Still, he believes Ballard is a good, healthy, working neighborhood which has a demand for more housing. And, he said, more competition and more supply could in the end mean more affordable housing.
The businesses and buildings around the development project provides for a study in contrast. Pinching the building on either end are small, family-owned businesses, harkening to an older, more classic Ballard. In addition to Limback, there’s decades-old Ballard Mailbox on the west side and Market Street Spirit Service on the east side.
Back in August, Ballard News-Tribune columnist Peggy Sturdivant interviewed Mailbox Manager Nicole Witham, who had worked at the Mailbox when she was in junior high and whose mom bought the place in 2008. “We’re not going anywhere,” she had said. “There’s no walking away from a business with this kind of a client base. It’s a simple business model but it fills a huge niche.”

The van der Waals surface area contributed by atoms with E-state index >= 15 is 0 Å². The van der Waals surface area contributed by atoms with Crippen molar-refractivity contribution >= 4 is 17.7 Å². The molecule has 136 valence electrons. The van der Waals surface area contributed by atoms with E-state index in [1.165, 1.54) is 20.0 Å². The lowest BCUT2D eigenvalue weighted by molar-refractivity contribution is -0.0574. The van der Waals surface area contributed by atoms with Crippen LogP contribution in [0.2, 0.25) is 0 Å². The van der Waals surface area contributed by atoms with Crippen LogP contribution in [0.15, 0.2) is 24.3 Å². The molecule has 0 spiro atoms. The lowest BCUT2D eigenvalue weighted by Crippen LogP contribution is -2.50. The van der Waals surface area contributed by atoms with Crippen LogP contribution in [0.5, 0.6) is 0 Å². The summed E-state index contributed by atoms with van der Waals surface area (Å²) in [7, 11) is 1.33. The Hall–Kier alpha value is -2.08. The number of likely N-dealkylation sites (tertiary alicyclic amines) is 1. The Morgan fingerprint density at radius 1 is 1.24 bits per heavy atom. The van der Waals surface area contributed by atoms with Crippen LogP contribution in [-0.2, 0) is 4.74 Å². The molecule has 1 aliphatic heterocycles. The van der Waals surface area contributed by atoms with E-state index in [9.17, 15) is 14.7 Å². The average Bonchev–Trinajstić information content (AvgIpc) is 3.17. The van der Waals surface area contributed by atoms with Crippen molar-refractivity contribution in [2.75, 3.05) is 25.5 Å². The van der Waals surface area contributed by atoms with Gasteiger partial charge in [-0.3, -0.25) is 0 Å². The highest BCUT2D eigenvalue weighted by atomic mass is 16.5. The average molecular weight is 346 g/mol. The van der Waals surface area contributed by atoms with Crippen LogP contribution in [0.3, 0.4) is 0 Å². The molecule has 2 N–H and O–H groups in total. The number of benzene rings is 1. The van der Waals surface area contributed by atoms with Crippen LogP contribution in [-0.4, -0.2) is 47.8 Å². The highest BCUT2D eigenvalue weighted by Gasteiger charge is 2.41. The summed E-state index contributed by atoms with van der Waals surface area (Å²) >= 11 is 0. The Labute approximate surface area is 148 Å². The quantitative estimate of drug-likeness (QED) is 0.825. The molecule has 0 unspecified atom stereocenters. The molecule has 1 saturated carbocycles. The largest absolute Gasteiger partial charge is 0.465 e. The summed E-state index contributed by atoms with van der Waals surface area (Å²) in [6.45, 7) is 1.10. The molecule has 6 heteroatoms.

Of course, the Mailbox did have a couple hiccups because of the construction. A wall that it shared with the old, now-demolished building had to be knocked out and replaced. But she and developers were able to work that out, with the developers paying for repairs, materials and labor.
There’s a similar story at Spirit. Owner and mechanic Harold Hezel is a Ballard High School grad who is perhaps one of the most trusted mechanics in the city, at least among neighborhood locals. An employee said that developers tried to force them out, but they fought back and are here to stay.